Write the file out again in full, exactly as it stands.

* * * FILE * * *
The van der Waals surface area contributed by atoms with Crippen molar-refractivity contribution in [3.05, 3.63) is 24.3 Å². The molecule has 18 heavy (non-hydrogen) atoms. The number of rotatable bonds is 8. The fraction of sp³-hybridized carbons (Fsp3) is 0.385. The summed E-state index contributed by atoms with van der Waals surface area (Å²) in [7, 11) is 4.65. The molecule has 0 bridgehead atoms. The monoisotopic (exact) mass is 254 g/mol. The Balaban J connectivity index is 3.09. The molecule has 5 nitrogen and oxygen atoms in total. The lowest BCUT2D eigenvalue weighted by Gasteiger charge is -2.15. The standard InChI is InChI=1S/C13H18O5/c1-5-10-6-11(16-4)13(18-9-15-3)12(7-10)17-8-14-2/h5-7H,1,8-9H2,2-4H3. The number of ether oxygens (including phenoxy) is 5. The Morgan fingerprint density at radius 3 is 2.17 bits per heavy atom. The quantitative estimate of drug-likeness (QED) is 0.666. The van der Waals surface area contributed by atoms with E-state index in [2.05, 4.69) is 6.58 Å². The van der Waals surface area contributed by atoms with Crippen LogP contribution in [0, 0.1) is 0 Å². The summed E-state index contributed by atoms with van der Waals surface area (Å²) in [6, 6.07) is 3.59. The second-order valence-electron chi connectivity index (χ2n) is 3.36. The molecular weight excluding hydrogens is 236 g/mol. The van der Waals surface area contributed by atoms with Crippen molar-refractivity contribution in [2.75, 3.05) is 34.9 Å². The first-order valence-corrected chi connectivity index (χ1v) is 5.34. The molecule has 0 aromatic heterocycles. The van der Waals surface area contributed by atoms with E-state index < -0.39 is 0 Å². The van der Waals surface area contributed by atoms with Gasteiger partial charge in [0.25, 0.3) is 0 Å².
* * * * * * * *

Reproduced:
The van der Waals surface area contributed by atoms with Crippen molar-refractivity contribution in [3.05, 3.63) is 24.3 Å². The molecule has 18 heavy (non-hydrogen) atoms. The number of rotatable bonds is 8. The fraction of sp³-hybridized carbons (Fsp3) is 0.385. The summed E-state index contributed by atoms with van der Waals surface area (Å²) in [7, 11) is 4.65. The molecule has 0 bridgehead atoms. The monoisotopic (exact) mass is 254 g/mol. The Balaban J connectivity index is 3.09. The molecule has 5 nitrogen and oxygen atoms in total. The lowest BCUT2D eigenvalue weighted by Gasteiger charge is -2.15. The standard InChI is InChI=1S/C13H18O5/c1-5-10-6-11(16-4)13(18-9-15-3)12(7-10)17-8-14-2/h5-7H,1,8-9H2,2-4H3. The number of ether oxygens (including phenoxy) is 5. The Morgan fingerprint density at radius 3 is 2.17 bits per heavy atom. The quantitative estimate of drug-likeness (QED) is 0.666. The van der Waals surface area contributed by atoms with E-state index in [2.05, 4.69) is 6.58 Å². The van der Waals surface area contributed by atoms with Crippen LogP contribution in [0, 0.1) is 0 Å². The summed E-state index contributed by atoms with van der Waals surface area (Å²) in [6, 6.07) is 3.59. The second-order valence-electron chi connectivity index (χ2n) is 3.36. The molecular weight excluding hydrogens is 236 g/mol. The van der Waals surface area contributed by atoms with Crippen molar-refractivity contribution in [2.75, 3.05) is 34.9 Å². The first-order valence-corrected chi connectivity index (χ1v) is 5.34. The molecule has 0 aromatic heterocycles. The van der Waals surface area contributed by atoms with E-state index < -0.39 is 0 Å². The van der Waals surface area contributed by atoms with Gasteiger partial charge in [0.25, 0.3) is 0 Å².